Ghanaian midfielder Emmanuel Frimpong was kicked out of the opening match of the Russian Premier League season on Friday after shouting back at fans in Moscow who were chanting monkey noises at him. The incident calls attention back to players’ threats to boycott the 2018 World Cup in Russia — already stained by corruption charges against FIFA — unless the country starts to rein in its virulently racist fan culture.
Frimpong was fighting for possession of the ball near the corner flag a half-hour into FC Ufa’s season kickoff match when the racist chants got under his skin. Video of the moment shows the player raising a middle finger to the Spartak Moscow fan who was abusing him and shouting something. Referee Vladimir Moskaleva walked immediately over and issued a red card, sending Frimpong to an early shower.
Russia’s soccer racists have a strong track record of turning sporting contests into hate-fests. There have been 99 separate incidents of racist fan demonstrations — chants or signs — and another 21 violent fan attacks motivated by race in the Russian league over the past two seasons, according to a study published earlier this year.
But no one nation has cornered the market for racist hooting from soccer fans. Players of color have frequently faced ugly chants at away matches in Italy, Spain, Germany, England, and elsewhere over the years, with the worst of it tending to occur in the lower divisions where media and official scrutiny is minimal. After some ugly video emerged this spring of Chelsea fans who’d traveled to France for a match against Paris St. Germain physically barring a black man from boarding a Paris train while singing a racist song, a review of fan racism in the British game turned up 350 separate incidents in just the past three years. During a 2014 match in the Spanish top flight, FC Barcelona right back Dani Alves made headlines when a Villareal fan threw a banana at him on the pitch, and he responded by picking it up and taking a bite to mock the racist troll in the stands.
While racism isn’t particular to Russian soccer, the reaction of Russian Premier League officialdom to Friday’s episode is unsettling and retrograde. The referee’s on-field decision to give a straight red card for cursing at fans is just the start. Frimpong’s own team is hanging him out to dry, with club executive Shamil Gazizov saying that he will not seek any sanction against Spartak Moscow over their fans’ behavior, even though teams and leagues elsewhere typically impose some kind of punishment for clubs whose fans commit such abuse.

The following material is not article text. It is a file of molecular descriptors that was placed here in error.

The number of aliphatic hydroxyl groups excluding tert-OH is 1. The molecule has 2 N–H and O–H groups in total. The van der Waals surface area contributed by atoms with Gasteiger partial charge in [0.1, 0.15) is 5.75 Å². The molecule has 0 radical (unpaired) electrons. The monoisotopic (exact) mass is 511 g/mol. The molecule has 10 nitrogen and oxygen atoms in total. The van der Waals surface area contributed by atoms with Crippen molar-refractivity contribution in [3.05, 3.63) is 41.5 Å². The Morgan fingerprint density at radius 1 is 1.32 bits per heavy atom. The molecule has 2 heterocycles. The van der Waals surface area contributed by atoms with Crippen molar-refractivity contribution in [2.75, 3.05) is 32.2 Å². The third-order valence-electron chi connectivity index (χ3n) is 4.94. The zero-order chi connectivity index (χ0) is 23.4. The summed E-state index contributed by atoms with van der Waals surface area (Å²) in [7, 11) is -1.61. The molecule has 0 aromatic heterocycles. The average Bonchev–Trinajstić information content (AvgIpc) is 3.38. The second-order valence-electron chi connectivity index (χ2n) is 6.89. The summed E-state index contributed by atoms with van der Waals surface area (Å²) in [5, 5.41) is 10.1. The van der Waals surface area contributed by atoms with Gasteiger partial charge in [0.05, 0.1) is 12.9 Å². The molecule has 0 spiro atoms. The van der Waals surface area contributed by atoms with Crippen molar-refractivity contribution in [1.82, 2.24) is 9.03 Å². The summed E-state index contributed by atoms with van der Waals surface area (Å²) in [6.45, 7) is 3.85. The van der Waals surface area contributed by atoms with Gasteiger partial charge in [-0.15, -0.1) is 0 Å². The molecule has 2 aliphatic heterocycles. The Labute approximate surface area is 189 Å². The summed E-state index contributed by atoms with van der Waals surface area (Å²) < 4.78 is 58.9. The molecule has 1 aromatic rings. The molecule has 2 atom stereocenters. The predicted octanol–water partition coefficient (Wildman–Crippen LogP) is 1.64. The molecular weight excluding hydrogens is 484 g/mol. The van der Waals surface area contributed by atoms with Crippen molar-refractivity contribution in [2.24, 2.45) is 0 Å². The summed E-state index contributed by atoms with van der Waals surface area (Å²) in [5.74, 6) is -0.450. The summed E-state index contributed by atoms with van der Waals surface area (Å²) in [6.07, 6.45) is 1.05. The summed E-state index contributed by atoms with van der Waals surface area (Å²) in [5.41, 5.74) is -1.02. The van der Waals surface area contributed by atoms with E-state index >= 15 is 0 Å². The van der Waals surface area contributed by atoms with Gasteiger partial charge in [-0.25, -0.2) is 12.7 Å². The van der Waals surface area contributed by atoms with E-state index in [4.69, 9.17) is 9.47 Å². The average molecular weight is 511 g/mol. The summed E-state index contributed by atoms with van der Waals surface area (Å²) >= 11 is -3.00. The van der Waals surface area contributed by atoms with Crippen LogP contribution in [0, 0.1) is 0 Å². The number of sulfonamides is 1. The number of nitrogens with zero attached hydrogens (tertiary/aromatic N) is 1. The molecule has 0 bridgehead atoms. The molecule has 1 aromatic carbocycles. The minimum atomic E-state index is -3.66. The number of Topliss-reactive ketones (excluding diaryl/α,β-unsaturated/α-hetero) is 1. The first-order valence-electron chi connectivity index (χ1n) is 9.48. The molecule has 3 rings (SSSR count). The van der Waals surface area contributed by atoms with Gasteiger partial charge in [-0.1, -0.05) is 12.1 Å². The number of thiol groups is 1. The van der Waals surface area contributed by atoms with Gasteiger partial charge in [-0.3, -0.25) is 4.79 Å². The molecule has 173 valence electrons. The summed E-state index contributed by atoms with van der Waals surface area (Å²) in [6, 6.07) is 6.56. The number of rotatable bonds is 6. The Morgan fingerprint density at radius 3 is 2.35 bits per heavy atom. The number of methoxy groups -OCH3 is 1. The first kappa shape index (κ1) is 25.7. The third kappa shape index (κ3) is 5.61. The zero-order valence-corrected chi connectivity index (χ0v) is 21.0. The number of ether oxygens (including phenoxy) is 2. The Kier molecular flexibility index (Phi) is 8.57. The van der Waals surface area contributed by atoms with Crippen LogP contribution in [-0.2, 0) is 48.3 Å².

Gazizov not only declined to pursue any league discipline for Spartak, one of the league’s leading sides. He also publicly criticized the 23-year-old Frimpong. “What Frimpong did was wrong. Sometimes you even have to hold back the tears and just put up with it,” Gazizov told The Guardian.
Frimpong apologized for losing his temper in a series of tweets, while also standing up for himself and his fellow African international players. “[I] want to apologize for the sending off after being provoked,” he wrote. It “shouldn’t have happened but also am a human being” who “shouldn’t be racially abused for the game that I love.” Other black players in the Russian league who have lost their cool with racist fans have also been punished for failing to take the dehumanizing shouts in stride. If recent examples are any precedent, the league may even decide to suspend Frimpong for multiple matches.
“I’m going to serve a sentence for being abused, yet we are going to hold a World Cup in this country where African [players] will have to come play football,” Frimpong added, before applauding Spartak’s fans and saying that the racist chants came from only one person in the crowd.
Frimpong, a former Arsenal player whose move to Russia represents a major downhill career slide, may have little traction to alter Russia’s institutional response to soccer fan racism. But Ivorian midfielder Yaya Toure, arguably the single best active player from any African nation right now and a superstar for Manchester City in England, cuts a more influential figure. After Toure was on the receiving end of similar abuse from CSKA Moscow fans this spring at a Champions League match, he called for much stiffer sanctions against teams over fan racism. He has previously hinted that African nations might simply boycott the 2018 cup if Russia can’t get its act together, though Toure himself may well be too old to make the Cote d’Ivoire roster in three years.
Establishing an effective institutional response to fan racism is complicated. Some leagues force clubs to play in empty stadiums — essentially a financial penalty, since they lose that week’s arena revenues — and others levy direct fines. But if you’re a fan who gets off on going to the match on a Saturday specifically so that you can hurl psychological bile at black men playing for the other team, forcing your club to shell out a few thousand bucks does little to alter your calculus. Sometimes the clubs themselves will track down the fan responsible for a racist episode and bar him from their ground for life, as Villareal did with the man who threw a banana at Dani Alves. But in leagues where racist episodes get counted in the triple-digits each year, that whack-a-mole approach doesn’t seem to be working.
There’s a more promising disincentive contained in the new system of sanctions for racism that FIFA rolled out in 2013. The rules permit FIFA to dock a club points — literally knocking it back in the standings — or even relegate teams to a lower league if there is evidence of persistent fan racism despite initial financial penalties. But until that more serious sanction gets used, it will be an empty threat.